Athabaska Pass

Publication Year: 1953.

Athabaska Pass

Bradley B. Gilman

(No ballad—no sonnet, but a very few brief lines* suggested by a trip up the Whirlpool River in July 1952.)

High in the Canadian mountains lies a tiny lake,

Nestled between two giant ice-clad guards;

It hangs upon the height of land to make Its waters flow half East, half West,

Into two oceans a continent apart.

A century past, this spot was full of life,

A place of celebration and good cheer,

“Committee Punchbowl,” it was called; and Every hardy Voyageur who reached its shores Toasted his comrades for pure joy of having made The perilous passage of the long slopes below.

It marked the summit of the barrier Blocking the fur trade from its London shops.

From far York Factory on Hudson’s Bay By horse, bateau and trappers’ board They packed supplies and trade goods west.

From the Pacific came returning caravans

Laden with precious beaver skins

Up the Columbia, back to Athabaska’s Crest.

Like the lake’s waters the human stream flowed East and West, Unchecked by every natural obstacle en route.

Who were these sturdy warriors of the woods and wilds? Voyageurs they, from Scotland, Ireland and from Montreal. Thompson, the first to find the pass,

Struggled through seven-foot drifts of snow,

Winning a way downward to the western sea.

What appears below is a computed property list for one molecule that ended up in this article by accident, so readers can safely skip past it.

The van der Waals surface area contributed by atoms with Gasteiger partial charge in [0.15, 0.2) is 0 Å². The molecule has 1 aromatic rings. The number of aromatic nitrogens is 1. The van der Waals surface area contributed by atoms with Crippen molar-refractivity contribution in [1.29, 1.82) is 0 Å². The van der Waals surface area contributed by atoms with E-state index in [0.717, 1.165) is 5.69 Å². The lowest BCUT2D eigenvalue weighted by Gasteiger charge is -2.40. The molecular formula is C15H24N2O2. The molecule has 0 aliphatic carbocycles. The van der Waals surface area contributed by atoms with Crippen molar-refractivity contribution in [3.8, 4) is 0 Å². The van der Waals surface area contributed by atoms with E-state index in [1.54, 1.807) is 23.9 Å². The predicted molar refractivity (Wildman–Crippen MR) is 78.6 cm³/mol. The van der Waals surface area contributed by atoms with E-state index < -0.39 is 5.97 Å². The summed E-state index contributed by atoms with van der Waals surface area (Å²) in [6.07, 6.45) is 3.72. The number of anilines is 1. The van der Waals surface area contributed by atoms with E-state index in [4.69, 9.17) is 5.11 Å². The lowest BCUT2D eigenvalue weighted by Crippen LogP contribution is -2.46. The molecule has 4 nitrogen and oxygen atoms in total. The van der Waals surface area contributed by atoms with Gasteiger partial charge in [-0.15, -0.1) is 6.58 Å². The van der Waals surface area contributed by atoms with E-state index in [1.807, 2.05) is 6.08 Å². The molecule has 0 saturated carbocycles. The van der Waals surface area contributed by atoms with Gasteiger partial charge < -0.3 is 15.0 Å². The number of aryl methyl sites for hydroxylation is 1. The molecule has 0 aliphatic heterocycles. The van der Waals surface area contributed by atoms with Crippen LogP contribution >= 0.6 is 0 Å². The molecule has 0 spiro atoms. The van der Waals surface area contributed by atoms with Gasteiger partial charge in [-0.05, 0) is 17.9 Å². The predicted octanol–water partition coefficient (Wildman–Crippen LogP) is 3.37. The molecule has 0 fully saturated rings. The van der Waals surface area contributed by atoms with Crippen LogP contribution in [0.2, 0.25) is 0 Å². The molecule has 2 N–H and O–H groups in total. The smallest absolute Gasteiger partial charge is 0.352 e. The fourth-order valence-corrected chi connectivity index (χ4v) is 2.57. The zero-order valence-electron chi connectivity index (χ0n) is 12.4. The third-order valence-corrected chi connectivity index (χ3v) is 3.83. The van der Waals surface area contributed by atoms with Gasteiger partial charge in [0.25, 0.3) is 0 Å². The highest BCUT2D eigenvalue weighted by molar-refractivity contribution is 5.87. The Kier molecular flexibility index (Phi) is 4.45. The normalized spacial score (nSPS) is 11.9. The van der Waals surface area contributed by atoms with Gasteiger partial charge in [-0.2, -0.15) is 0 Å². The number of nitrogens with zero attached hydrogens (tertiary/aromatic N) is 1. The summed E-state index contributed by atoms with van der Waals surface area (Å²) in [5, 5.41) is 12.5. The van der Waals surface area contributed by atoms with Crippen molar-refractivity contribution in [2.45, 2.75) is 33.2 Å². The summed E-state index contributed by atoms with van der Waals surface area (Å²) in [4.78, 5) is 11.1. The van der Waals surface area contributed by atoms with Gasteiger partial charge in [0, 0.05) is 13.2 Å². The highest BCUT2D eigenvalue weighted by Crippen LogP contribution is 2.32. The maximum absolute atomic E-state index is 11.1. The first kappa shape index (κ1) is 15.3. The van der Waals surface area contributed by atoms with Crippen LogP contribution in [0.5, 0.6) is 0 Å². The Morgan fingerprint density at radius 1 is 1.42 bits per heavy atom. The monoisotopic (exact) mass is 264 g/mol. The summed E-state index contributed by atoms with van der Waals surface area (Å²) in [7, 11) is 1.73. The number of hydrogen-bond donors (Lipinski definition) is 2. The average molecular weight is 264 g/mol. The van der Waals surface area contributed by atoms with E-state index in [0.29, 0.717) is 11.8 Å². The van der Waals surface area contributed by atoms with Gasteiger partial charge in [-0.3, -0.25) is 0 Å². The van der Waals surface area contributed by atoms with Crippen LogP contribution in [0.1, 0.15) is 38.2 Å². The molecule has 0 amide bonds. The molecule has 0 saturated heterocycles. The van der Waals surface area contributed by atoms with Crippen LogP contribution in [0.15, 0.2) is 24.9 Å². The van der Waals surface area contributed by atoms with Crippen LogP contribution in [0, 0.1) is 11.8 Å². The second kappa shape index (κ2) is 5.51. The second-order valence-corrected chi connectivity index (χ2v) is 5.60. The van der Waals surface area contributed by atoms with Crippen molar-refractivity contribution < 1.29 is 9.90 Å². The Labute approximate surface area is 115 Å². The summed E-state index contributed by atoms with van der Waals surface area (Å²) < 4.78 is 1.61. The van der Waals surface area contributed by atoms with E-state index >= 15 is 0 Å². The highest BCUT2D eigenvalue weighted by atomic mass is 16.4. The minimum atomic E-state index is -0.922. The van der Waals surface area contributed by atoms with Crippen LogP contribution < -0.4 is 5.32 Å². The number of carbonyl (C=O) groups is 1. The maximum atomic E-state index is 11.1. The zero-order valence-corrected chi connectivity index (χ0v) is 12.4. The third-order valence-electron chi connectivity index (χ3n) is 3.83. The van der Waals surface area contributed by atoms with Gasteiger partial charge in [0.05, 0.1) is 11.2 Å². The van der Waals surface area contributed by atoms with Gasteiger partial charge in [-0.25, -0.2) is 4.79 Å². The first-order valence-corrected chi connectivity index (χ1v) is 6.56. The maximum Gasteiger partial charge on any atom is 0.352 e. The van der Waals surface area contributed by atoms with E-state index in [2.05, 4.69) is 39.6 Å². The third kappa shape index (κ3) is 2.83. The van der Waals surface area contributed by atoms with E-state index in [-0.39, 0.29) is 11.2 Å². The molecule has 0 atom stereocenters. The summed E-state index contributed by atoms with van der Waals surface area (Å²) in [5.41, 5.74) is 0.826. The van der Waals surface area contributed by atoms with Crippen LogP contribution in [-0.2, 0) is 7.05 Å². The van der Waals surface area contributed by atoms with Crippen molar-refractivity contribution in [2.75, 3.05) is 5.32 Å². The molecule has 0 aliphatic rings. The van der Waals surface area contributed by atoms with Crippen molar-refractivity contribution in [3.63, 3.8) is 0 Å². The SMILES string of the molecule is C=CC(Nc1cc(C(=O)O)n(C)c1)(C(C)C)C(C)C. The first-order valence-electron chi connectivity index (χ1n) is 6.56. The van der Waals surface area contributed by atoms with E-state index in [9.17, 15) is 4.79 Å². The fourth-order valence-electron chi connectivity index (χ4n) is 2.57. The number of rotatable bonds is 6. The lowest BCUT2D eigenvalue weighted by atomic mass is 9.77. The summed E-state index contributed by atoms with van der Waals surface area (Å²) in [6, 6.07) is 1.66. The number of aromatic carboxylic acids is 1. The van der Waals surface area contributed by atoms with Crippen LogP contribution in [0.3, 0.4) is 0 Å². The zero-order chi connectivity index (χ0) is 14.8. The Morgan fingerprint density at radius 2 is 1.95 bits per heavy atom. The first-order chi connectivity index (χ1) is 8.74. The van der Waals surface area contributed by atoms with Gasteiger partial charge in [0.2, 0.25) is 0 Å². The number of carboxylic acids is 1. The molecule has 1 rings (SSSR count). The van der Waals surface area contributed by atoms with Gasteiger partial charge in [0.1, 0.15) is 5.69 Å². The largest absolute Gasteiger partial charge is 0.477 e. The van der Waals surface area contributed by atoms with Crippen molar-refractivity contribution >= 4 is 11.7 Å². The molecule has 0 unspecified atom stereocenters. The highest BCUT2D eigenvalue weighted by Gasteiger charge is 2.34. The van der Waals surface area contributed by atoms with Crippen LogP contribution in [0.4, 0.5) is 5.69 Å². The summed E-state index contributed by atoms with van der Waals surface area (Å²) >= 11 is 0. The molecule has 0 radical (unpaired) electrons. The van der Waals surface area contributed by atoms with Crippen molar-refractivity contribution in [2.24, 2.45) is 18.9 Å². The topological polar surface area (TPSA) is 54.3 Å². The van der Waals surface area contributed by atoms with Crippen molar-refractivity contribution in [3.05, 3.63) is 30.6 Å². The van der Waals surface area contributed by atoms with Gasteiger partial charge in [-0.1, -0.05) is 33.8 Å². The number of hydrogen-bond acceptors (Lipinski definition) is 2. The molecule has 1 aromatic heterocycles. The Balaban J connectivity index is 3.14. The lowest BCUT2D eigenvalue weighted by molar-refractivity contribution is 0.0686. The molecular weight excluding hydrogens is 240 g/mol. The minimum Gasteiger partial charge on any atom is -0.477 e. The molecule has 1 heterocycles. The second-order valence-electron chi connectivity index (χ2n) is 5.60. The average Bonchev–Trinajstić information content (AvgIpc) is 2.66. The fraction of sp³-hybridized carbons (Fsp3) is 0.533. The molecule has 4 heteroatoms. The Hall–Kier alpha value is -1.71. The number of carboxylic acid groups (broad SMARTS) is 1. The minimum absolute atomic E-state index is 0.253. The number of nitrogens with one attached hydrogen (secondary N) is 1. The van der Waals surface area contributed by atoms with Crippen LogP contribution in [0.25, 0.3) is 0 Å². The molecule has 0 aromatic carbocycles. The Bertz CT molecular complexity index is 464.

There followed then a growing stream of men Douglas, the botanist, for whom the firs are named,

Henry, the elder, from our own eastern coast,

William M’Gillivray, whose resounding name Titles the great black ridge that parallels the trail for miles below the Pass.

Fur traders, all, daring this mountain route,

Reaching the Astor’s post on far Columbia’s shore Daring and dying, yet never lacking Men to replace those gone before.

Today the lake remains. Its guards are there,

Shrouded in ice and threatening all who come beneath.

But passers-by are rare.

Gone are the beaver and the men who sought them out.

Trade seeks a swifter route and wings its way Over the barrier peaks. Save for the wandering Alpinist, hunter and fisherman,

The Pass now lies deserted and at rest.

Camped by the Punchbowl at the height of land I roused at night to hear

The ghostly traffic of the Voyageurs cresting the last long slopes,

Flinging their packs aside and

Cheering that the “Grand Cote” was done.

They told of hazards on the way,

Of quick sands, whirlpools, falls and glacier ice.

I shivered and lay still, swelling with pride

That I had bested these same obstacles today

Yet knowing I was no equal to the men I listened to,

They who had struggled up the Pass as part of their life’s work, Where I was doing it for fun, with no compulsion to achieve or fail. I slept again, content to let the Voyageurs pass on,

Oblivious of the camper by the trail.

Their trials and sufferings mean so little now When river boats have been displaced by trains And those in turn displaced by fleet-winged planes Yet my brief visit with the Voyageurs Brings a trite message often overlooked That modern life is ringed about with luxury,

Soft beds, rich food, warm clothes are in our very grasp,

Taken for granted they count for little now.

Perhaps we should oftener view events of bygone days, Seeing the hardships that such earlier men have overcome So that with new perspective we may weigh more dear Our twentieth century comforts that grow year by year. You, Worcester fire-flies, bound by ancient rules,

Living in 1790 by your book,

Accept my message easily as told.

But those who doubt, I cordially invite

To join me in a climb to Athabaska Pass

To learn first hand the valor of these Men of Old.

*Written for the 1953 Annual Meeting of the Worcester Fire Society.

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